August 13th, 2020
First European contact with Easter Island occurred on Easter Day of 1722, when three Dutch ships under the command of Jacob Rogaveen stopped for a 1-day visit at the very isolated South Pacific island, just over 3000 km west of Chile. The visitors observed a small, treeless island populated by what they thought were about 3000 islanders and, to their surprise, by a large number of giant statues. The outside world had no previous knowledge of Easter Island and the islanders apparently had no awareness of the outside world. The visit must have been a shock to the Easter Islanders, but no systematic account of their reaction survives and no further contact with Europeans occurred until 1770, when a Spanish vessel made a brief stop.
The first systematic study of Easter Island dates from the 1774 visit of James Cook. At least one member of Cook’s crew could understand the Polynesian dialect spoken by the Easter Islanders. This allowed Cook to infer that the Easter Island population was in fact Polynesian. In addition, Cook learned that the islanders believed that the statues had been built and moved to their then-current locations by some supernatural force. Certainly the islanders of 1774 had no concept of how to carve or move the statues. Cook estimated that the island’s population was about 2000, which would have been insufficient to move the statues using any technology available on the island.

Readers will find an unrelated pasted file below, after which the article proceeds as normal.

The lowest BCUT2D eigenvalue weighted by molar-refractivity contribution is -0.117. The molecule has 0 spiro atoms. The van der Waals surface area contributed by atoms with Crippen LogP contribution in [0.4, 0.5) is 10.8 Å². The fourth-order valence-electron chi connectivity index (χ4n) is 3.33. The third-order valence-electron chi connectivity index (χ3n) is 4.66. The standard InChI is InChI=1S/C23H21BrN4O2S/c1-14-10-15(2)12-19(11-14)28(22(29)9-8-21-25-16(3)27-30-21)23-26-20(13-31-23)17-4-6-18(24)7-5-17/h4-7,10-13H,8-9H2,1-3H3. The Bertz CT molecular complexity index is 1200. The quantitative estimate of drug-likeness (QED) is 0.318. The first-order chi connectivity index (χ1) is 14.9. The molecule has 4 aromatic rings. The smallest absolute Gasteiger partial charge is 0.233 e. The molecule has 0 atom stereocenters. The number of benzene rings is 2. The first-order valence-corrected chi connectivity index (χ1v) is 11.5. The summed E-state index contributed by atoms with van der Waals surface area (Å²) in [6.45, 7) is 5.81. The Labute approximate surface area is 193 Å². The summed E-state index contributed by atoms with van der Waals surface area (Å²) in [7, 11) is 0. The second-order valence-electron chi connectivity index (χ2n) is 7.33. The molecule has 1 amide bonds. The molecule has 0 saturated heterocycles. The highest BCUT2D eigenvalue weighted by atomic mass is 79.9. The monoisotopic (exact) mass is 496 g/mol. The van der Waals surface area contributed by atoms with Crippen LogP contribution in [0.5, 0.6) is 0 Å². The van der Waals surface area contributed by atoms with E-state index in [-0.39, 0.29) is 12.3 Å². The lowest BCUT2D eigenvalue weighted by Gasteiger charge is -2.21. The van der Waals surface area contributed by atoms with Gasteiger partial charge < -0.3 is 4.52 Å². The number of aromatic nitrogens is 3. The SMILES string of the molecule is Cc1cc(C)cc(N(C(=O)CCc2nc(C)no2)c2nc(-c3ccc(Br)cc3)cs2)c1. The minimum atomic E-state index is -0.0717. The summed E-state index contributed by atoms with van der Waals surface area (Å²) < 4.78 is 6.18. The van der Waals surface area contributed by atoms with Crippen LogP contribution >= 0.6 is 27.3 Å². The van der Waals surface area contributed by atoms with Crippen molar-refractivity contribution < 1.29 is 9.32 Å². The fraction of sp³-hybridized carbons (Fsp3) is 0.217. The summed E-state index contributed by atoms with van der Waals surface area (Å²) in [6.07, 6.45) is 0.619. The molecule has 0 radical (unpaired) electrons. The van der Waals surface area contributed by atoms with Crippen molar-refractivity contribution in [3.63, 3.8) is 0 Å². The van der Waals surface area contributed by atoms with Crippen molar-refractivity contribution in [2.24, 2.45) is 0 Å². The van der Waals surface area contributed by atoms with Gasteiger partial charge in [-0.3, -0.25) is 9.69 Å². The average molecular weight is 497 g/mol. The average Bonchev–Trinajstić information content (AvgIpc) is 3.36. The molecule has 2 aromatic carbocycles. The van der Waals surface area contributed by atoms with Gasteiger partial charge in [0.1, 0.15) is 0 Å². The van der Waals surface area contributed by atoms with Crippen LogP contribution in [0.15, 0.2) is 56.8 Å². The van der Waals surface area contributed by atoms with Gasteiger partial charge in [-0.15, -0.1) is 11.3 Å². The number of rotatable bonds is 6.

The mystery of how the statues came into existence remained a topic of increasingly fanciful speculation from Cook’s day forward. Among the more striking theories advanced to explain the mystery include Thor Heyerdahl’s view that the statues had been built by an advanced South American civilization that had discovered and colonized Easter Island before somehow being displaced by a less advanced Polynesian society. In an effort to support his theory, Heyerdahl undertook a famous voyage to Easter Island, in a reed boat named the Kon Tiki, starting from off the coast of Chile. An alternative and even more exotic theory was that Easter Island was the remnant of the hypothesized archipelago civilization of ‘‘Mu’’ that, similar in concept to Atlantis, had sunk beneath the ocean due to geological events. Perhaps the most remarkable theory was that of Eric von Daniken, who wrote a best-selling book (Chariots of the Gods) and produced a popular 1970s television series, which proposed that the statues had been built by extraterrestrials.
These imaginative explanations have been displaced by scientific evidence, including carbon dating of core samples taken from Easter Island and a genetic study of skeletal remains on Easter Island. This evidence has allowed the development of a rather different understanding of Easter Island’s past. This understanding, based on resource depletion and collapse, explains both the statues and the decline of the Easter Island civilization.